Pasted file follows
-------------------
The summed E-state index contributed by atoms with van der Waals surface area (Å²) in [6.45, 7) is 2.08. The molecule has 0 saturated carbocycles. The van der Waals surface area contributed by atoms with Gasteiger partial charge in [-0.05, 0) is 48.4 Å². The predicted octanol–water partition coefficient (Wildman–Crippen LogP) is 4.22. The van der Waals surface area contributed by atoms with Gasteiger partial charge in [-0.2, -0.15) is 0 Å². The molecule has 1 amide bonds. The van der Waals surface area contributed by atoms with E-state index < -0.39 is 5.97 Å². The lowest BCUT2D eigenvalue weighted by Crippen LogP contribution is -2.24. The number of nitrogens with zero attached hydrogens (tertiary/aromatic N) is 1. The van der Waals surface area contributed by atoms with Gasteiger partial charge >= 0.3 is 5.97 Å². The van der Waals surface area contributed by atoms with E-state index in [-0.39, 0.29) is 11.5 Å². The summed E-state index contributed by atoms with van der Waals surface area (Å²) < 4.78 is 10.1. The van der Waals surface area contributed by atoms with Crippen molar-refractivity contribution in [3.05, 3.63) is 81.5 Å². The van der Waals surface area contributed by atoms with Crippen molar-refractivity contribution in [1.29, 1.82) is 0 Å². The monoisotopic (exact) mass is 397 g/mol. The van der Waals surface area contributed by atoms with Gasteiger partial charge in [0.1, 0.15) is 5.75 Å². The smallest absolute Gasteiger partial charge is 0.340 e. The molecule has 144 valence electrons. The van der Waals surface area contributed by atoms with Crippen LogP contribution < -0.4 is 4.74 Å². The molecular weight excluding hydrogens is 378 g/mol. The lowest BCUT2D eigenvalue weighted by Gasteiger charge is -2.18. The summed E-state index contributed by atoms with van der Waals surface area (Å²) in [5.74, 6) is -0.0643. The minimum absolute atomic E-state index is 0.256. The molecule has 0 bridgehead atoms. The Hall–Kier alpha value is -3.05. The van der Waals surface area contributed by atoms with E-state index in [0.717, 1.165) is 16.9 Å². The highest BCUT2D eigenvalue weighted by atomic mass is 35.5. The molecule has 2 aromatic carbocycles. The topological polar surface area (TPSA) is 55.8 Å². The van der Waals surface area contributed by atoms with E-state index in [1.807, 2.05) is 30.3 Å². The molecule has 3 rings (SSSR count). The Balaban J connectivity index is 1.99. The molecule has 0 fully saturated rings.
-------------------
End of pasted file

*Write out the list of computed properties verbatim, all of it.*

The summed E-state index contributed by atoms with van der Waals surface area (Å²) in [6.45, 7) is 2.08. The molecule has 0 saturated carbocycles. The van der Waals surface area contributed by atoms with Gasteiger partial charge in [-0.05, 0) is 48.4 Å². The predicted octanol–water partition coefficient (Wildman–Crippen LogP) is 4.22. The van der Waals surface area contributed by atoms with Gasteiger partial charge in [-0.2, -0.15) is 0 Å². The molecule has 1 amide bonds. The van der Waals surface area contributed by atoms with E-state index < -0.39 is 5.97 Å². The lowest BCUT2D eigenvalue weighted by Crippen LogP contribution is -2.24. The number of nitrogens with zero attached hydrogens (tertiary/aromatic N) is 1. The van der Waals surface area contributed by atoms with Gasteiger partial charge >= 0.3 is 5.97 Å². The van der Waals surface area contributed by atoms with E-state index in [-0.39, 0.29) is 11.5 Å². The summed E-state index contributed by atoms with van der Waals surface area (Å²) < 4.78 is 10.1. The van der Waals surface area contributed by atoms with Crippen molar-refractivity contribution in [3.05, 3.63) is 81.5 Å². The van der Waals surface area contributed by atoms with Crippen molar-refractivity contribution in [1.29, 1.82) is 0 Å². The monoisotopic (exact) mass is 397 g/mol. The van der Waals surface area contributed by atoms with Gasteiger partial charge in [0.1, 0.15) is 5.75 Å². The smallest absolute Gasteiger partial charge is 0.340 e. The molecule has 144 valence electrons. The van der Waals surface area contributed by atoms with Crippen LogP contribution < -0.4 is 4.74 Å². The molecular weight excluding hydrogens is 378 g/mol. The lowest BCUT2D eigenvalue weighted by Gasteiger charge is -2.18. The summed E-state index contributed by atoms with van der Waals surface area (Å²) in [5.74, 6) is -0.0643. The minimum absolute atomic E-state index is 0.256. The molecule has 0 bridgehead atoms. The Hall–Kier alpha value is -3.05. The van der Waals surface area contributed by atoms with E-state index in [0.717, 1.165) is 16.9 Å². The highest BCUT2D eigenvalue weighted by atomic mass is 35.5. The molecule has 2 aromatic carbocycles. The topological polar surface area (TPSA) is 55.8 Å². The van der Waals surface area contributed by atoms with E-state index in [1.807, 2.05) is 30.3 Å². The molecule has 3 rings (SSSR count). The Balaban J connectivity index is 1.99. The molecule has 0 fully saturated rings.